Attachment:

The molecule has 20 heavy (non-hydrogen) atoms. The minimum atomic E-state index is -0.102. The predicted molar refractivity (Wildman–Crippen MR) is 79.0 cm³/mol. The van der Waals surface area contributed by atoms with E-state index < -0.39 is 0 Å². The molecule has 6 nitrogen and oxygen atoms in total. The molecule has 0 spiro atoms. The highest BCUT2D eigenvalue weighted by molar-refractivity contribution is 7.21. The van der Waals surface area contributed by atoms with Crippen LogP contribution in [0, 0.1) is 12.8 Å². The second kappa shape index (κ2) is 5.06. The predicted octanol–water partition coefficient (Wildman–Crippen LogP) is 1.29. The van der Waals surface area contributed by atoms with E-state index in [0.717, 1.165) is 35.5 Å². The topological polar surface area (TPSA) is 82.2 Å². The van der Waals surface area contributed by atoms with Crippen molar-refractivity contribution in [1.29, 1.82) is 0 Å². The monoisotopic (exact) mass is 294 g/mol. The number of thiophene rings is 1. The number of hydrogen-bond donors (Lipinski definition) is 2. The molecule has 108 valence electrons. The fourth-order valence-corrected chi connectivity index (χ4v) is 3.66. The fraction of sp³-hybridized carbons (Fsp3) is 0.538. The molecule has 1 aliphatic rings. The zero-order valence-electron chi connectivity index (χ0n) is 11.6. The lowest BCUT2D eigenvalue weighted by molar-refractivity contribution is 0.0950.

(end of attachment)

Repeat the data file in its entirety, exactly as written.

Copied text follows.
The molecule has 20 heavy (non-hydrogen) atoms. The minimum atomic E-state index is -0.102. The predicted molar refractivity (Wildman–Crippen MR) is 79.0 cm³/mol. The van der Waals surface area contributed by atoms with E-state index < -0.39 is 0 Å². The molecule has 6 nitrogen and oxygen atoms in total. The molecule has 0 spiro atoms. The highest BCUT2D eigenvalue weighted by molar-refractivity contribution is 7.21. The van der Waals surface area contributed by atoms with Crippen LogP contribution in [0, 0.1) is 12.8 Å². The second kappa shape index (κ2) is 5.06. The predicted octanol–water partition coefficient (Wildman–Crippen LogP) is 1.29. The van der Waals surface area contributed by atoms with E-state index in [0.717, 1.165) is 35.5 Å². The topological polar surface area (TPSA) is 82.2 Å². The van der Waals surface area contributed by atoms with Crippen molar-refractivity contribution in [1.29, 1.82) is 0 Å². The monoisotopic (exact) mass is 294 g/mol. The number of thiophene rings is 1. The number of hydrogen-bond donors (Lipinski definition) is 2. The molecule has 108 valence electrons. The fourth-order valence-corrected chi connectivity index (χ4v) is 3.66. The fraction of sp³-hybridized carbons (Fsp3) is 0.538. The molecule has 1 aliphatic rings. The zero-order valence-electron chi connectivity index (χ0n) is 11.6. The lowest BCUT2D eigenvalue weighted by molar-refractivity contribution is 0.0950.